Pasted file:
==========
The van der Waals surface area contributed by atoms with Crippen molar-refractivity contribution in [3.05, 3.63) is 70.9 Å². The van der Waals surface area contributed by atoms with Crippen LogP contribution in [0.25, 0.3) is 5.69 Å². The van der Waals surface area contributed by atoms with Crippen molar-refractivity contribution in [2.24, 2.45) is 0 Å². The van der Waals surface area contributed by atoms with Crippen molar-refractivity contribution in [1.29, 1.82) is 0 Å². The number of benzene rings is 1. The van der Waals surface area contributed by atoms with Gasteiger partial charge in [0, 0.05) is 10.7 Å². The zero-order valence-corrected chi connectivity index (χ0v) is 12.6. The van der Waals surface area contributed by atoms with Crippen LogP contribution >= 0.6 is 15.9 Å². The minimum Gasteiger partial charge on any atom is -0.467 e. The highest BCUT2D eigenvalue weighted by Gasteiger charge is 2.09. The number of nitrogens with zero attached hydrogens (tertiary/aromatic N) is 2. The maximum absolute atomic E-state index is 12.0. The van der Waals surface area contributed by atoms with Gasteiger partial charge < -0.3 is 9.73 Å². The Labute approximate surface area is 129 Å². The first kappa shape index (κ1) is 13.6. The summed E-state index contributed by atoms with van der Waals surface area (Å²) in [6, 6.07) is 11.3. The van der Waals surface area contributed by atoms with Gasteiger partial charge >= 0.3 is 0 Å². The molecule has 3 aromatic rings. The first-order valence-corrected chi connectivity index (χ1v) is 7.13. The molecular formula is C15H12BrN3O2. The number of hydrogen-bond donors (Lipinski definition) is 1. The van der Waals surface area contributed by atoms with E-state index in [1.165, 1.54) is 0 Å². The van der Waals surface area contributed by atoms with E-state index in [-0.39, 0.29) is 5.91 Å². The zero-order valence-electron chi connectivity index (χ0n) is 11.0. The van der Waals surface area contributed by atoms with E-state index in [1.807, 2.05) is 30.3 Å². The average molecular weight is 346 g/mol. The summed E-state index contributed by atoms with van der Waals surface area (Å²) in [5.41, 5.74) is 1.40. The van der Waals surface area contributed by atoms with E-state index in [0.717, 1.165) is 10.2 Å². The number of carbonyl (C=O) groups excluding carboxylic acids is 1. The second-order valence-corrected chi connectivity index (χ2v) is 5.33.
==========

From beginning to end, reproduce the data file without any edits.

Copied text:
The van der Waals surface area contributed by atoms with Crippen molar-refractivity contribution in [3.05, 3.63) is 70.9 Å². The van der Waals surface area contributed by atoms with Crippen LogP contribution in [0.25, 0.3) is 5.69 Å². The van der Waals surface area contributed by atoms with Crippen molar-refractivity contribution in [2.24, 2.45) is 0 Å². The van der Waals surface area contributed by atoms with Crippen molar-refractivity contribution in [1.29, 1.82) is 0 Å². The number of benzene rings is 1. The van der Waals surface area contributed by atoms with Gasteiger partial charge in [0, 0.05) is 10.7 Å². The zero-order valence-corrected chi connectivity index (χ0v) is 12.6. The van der Waals surface area contributed by atoms with Crippen LogP contribution >= 0.6 is 15.9 Å². The minimum Gasteiger partial charge on any atom is -0.467 e. The highest BCUT2D eigenvalue weighted by Gasteiger charge is 2.09. The number of nitrogens with zero attached hydrogens (tertiary/aromatic N) is 2. The maximum absolute atomic E-state index is 12.0. The van der Waals surface area contributed by atoms with Gasteiger partial charge < -0.3 is 9.73 Å². The Labute approximate surface area is 129 Å². The first kappa shape index (κ1) is 13.6. The summed E-state index contributed by atoms with van der Waals surface area (Å²) in [6, 6.07) is 11.3. The van der Waals surface area contributed by atoms with Gasteiger partial charge >= 0.3 is 0 Å². The molecule has 3 aromatic rings. The first-order valence-corrected chi connectivity index (χ1v) is 7.13. The molecular formula is C15H12BrN3O2. The number of hydrogen-bond donors (Lipinski definition) is 1. The van der Waals surface area contributed by atoms with E-state index in [1.165, 1.54) is 0 Å². The van der Waals surface area contributed by atoms with E-state index in [-0.39, 0.29) is 5.91 Å². The zero-order valence-electron chi connectivity index (χ0n) is 11.0. The van der Waals surface area contributed by atoms with E-state index in [1.807, 2.05) is 30.3 Å². The average molecular weight is 346 g/mol. The summed E-state index contributed by atoms with van der Waals surface area (Å²) in [5.41, 5.74) is 1.40. The van der Waals surface area contributed by atoms with E-state index in [0.717, 1.165) is 10.2 Å². The number of carbonyl (C=O) groups excluding carboxylic acids is 1. The second-order valence-corrected chi connectivity index (χ2v) is 5.33.